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    This is one of the funniest threads in a long time. You guys are cracking me up, I find it hard to believe any of you ever had students who, you know, actually finished the course...and in one piece.

    Keep it going
     
  14. tonycondon

    tonycondon Gastons CRO (Chief Dinner Reservation Officer)

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    ug, sorry mari....

    as tommy boy would say, "im retarded"
     
  15. Dave Krall CFII

    Dave Krall CFII Final Approach

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    Re: Level Off

    It's "dump IN ALL the flaps". No wonder he had problems. Besides that, flight students can do anything at any time (no matter what the instructions were) -it sounds like the CFI was slow reacting.

    The best overall of course are, simply:
    Extend flaps
    retract flaps
     
  16. Cap'n Jack

    Cap'n Jack Final Approach PoA Supporter

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    Hmmm-

    I would have thought "dump the flaps" meant retract them. Good thing my instructors haven't used the term.

    I guess I learned something today.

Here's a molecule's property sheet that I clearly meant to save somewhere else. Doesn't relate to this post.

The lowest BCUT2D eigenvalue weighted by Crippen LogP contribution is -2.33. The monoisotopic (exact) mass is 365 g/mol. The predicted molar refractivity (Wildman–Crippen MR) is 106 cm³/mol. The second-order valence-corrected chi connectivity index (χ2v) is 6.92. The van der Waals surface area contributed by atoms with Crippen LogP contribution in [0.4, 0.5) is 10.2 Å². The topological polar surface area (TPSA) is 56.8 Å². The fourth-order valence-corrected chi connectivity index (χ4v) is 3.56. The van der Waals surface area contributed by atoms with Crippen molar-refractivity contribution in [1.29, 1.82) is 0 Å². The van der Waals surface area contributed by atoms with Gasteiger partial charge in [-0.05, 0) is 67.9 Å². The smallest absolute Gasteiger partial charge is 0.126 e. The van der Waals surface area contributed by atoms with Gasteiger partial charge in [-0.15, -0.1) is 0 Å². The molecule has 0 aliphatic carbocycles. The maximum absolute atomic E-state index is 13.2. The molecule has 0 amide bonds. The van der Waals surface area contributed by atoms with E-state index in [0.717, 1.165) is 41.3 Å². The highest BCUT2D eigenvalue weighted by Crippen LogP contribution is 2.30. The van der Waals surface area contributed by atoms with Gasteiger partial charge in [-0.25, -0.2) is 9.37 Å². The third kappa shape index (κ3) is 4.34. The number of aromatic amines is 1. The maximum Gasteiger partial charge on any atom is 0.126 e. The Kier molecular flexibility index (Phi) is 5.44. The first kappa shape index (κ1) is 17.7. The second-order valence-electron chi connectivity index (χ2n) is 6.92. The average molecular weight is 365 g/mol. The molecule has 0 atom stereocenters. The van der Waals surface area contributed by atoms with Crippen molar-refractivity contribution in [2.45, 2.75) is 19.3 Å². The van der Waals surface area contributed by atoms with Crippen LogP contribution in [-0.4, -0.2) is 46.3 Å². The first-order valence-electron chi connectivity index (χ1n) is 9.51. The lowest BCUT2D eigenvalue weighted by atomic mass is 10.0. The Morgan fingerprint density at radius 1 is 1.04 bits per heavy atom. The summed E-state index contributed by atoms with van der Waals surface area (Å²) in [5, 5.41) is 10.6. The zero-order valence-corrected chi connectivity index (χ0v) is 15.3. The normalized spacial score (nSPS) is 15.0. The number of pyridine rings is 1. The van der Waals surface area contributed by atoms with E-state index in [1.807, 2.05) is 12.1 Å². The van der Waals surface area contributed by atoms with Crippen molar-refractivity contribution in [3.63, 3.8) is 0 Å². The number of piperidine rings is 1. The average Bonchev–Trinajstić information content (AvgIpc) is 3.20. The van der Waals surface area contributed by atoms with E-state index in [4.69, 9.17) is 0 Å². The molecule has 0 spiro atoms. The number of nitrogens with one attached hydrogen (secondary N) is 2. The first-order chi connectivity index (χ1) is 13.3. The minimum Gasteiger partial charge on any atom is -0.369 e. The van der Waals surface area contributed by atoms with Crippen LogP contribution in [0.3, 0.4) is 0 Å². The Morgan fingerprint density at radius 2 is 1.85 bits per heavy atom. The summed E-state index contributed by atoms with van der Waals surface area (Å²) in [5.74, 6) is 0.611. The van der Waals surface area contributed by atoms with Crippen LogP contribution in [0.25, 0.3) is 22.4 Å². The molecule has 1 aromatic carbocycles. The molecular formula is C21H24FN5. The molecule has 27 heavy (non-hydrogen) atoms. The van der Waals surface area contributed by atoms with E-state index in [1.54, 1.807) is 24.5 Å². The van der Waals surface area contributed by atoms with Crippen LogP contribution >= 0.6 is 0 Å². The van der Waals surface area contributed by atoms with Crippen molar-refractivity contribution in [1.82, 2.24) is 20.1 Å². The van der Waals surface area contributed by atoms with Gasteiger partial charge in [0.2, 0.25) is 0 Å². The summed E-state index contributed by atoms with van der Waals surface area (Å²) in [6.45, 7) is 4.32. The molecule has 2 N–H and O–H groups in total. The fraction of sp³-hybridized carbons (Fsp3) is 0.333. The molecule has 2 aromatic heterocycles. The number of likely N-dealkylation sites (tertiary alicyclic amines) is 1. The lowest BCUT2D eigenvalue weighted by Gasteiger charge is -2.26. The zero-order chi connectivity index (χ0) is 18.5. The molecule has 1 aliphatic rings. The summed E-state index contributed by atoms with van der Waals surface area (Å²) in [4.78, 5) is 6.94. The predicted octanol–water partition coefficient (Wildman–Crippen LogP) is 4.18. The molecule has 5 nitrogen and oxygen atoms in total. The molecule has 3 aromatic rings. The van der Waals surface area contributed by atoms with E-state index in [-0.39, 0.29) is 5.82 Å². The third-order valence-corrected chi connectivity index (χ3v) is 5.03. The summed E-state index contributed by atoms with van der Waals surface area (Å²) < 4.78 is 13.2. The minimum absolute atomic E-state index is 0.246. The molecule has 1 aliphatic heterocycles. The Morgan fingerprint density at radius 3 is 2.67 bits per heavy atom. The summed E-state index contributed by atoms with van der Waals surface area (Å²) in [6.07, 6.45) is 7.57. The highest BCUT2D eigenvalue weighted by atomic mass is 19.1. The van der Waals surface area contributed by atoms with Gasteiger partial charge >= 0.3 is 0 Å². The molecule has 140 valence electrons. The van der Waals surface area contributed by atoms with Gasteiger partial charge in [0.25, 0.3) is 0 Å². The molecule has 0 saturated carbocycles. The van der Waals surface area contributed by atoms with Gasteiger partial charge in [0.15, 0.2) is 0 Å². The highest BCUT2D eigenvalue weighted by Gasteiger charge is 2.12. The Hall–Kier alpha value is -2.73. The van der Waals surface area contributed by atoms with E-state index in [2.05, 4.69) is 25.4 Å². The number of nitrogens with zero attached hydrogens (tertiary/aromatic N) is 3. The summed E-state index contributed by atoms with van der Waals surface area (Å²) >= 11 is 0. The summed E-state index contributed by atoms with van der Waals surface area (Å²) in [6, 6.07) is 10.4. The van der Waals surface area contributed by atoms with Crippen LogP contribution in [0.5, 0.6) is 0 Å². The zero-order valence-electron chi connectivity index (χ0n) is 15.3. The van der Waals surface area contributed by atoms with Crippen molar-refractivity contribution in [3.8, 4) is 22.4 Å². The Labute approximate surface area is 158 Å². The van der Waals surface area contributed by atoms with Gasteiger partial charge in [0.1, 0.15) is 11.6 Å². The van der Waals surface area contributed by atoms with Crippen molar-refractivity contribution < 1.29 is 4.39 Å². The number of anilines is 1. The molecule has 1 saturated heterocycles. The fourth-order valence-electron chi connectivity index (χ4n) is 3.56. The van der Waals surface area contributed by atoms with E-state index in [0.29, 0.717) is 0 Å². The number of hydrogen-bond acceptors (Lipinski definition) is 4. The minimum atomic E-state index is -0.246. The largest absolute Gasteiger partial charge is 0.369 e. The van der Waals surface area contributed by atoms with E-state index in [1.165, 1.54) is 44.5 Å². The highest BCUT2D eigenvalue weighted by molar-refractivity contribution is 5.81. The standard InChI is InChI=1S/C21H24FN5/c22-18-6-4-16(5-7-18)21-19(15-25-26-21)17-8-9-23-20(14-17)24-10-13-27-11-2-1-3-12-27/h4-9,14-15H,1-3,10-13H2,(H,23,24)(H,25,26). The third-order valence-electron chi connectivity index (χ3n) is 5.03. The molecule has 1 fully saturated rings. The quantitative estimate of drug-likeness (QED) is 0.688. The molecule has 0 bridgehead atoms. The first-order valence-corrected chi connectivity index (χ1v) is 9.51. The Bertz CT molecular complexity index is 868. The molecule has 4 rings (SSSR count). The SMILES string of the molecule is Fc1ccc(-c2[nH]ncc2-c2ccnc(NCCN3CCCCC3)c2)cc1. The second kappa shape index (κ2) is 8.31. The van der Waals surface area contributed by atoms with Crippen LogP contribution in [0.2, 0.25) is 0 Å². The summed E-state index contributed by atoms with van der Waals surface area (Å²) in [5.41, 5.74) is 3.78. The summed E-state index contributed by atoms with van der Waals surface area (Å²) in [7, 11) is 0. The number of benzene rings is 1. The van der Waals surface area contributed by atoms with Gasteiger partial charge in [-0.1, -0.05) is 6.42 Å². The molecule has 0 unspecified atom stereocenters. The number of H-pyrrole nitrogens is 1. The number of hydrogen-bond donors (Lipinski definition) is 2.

17. EdFred

    EdFred Taxi to Parking

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    Min/Reduce/Add/Max -

    Works for throttle and flaps.
     
  18. poadeleted20

    poadeleted20 Deleted

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    I don't think I'd recommend anyone using that term for just that reason -- too easy to misinterpret. I'm sure y'all know that story about the airline captain who, when they didn't break out at mins, said, "Takeoff power!" for the go-around. The co-pilot, thinking the captain was going to land, took off power.:eek:
     
  19. AuntPeggy

    AuntPeggy Final Approach

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    Just a suggestion, as a perennial student -
    When spoken calmly, as a reminder, these should be sufficient. It lets the student decide.
    "Rudder"
    "Flaps"
    "Throttle"

    When spoken urgently, how about:
    "More power"
    "Less flaps"
    "More left rudder"
     
  20. silver-eagle

    silver-eagle En-Route

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    Must of had my instructor. There was a time I thought those were the only words he knew. And do you ALWAYS have to yell?
     
  21. Auburn_CFI

    Auburn_CFI Pre-takeoff checklist

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    Exactly why our standard call is "GO-AROUND, MAX POWER, FLAPS 9". Straight foward and reminds you what order to perform required actions. 1. Hit toga buttons. 2. Advance thrust levers to max power setting. 3. Retract flaps to 9. ... Of course, we have a few calls after establishing positive rate, but with the engines up to full power instead of idle positive rate is somewhat easier to attain.
     
  22. gismo

    gismo Touchdown! Greaser!

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    Don't you mean sustain?:D
     
  23. jdwatson

    jdwatson Line Up and Wait

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    Attain, sustain... subtle difference with so much hardware. LOL... just kidding.